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International Journal of Gynecological Cancer:
doi: 10.1097/IGC.0b013e3182915c3e
Uterine Cancer

Survival Analysis of Endometrial Cancer Patients With Positive Lymph Nodes

Brown, Aaron P. MD*; Gaffney, David K. MD, PhD; Dodson, Mark K. MD‡§; Soisson, A. Pat MD‡§; Belnap, Thomas W. MS; Alleman, Kerry BS; Sause, William T. MD

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Abstract

Objective: Patients with endometrial cancer with positive lymph nodes (International Federation of Gynecology and Obstetrics stage IIIC) have a substantially worse prognosis. This study investigates how tumor characteristics and adjuvant treatments influence overall survival (OS) in stage IIIC patients.

Methods: This multi-institution, institutional review board–approved study is a retrospective review of 116 patients with surgically staged endometrial cancer with positive lymph nodes treated from 1995 to 2008. The study cohort was evaluated using Kaplan-Meier estimates of OS and proportional hazard modeling.

Results: The 5-year OS for all patients was 51%. Administration of adjuvant therapy was associated with improved OS when compared with surgery alone (P = 0.007). Five-year OS was 40% for patients treated with surgery alone (n = 26), 50% with surgery and chemotherapy (n = 8), 58% with surgery and radiotherapy (n = 43), and 54% with surgery followed by both radiotherapy and chemotherapy (n = 39). Patients who received radiotherapy (n = 82) had improved OS (57%) when compared with patients who did not (n = 34, OS = 42%; P = 0.001). Radiotherapy was associated with improved OS for patients with endometrioid histology, high-grade tumors, and positive para-aortic lymph nodes. Patients with nonendometrioid histology and low-grade tumors who received radiotherapy had a similar OS as those who did not. High-grade tumors (P < 0.001), nonendometrioid histology (P = 0.004), and more than 2 positive lymph nodes (P = 0.01) were associated with a poorer OS. After controlling for patient demographics and tumor characteristics, patients with high-grade tumors and more than 2 positive lymph nodes had a poorer OS, whereas patients who received radiotherapy had improved OS.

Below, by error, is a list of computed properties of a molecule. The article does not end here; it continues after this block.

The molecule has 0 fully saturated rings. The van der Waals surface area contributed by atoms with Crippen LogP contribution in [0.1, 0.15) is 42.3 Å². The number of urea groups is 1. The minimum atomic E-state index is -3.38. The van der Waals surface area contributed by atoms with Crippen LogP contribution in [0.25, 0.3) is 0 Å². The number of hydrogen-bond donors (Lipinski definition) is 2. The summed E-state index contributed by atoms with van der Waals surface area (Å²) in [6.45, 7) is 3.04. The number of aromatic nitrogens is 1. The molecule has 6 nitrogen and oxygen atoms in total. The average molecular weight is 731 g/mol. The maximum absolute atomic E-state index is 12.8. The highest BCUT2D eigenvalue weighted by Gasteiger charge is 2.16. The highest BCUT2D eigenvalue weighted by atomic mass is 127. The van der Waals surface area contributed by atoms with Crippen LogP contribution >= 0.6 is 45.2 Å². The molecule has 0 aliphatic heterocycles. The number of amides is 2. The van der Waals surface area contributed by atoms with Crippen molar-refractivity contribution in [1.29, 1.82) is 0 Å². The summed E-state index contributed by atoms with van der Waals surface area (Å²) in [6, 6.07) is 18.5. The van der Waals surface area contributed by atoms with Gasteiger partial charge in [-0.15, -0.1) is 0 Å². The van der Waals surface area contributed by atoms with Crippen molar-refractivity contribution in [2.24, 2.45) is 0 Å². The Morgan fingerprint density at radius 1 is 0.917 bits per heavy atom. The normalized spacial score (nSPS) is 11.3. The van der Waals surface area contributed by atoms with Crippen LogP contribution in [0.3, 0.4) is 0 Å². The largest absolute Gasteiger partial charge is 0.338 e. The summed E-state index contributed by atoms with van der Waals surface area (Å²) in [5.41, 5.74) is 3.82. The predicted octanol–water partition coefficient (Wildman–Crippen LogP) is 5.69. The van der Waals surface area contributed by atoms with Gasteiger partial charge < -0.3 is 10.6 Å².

Conclusions: This large institutional study of patients with lymph node–positive endometrial cancer identified prognostic factors associated with a poor OS. Radiotherapy was associated with improved survival and may be specifically indicated for patients with endometrioid histology, high-grade tumors, and positive para-aortic lymph nodes. We recommend further investigation of adjuvant therapies in randomized clinical trials.

Copyright © 2013 by IGCS and ESGO

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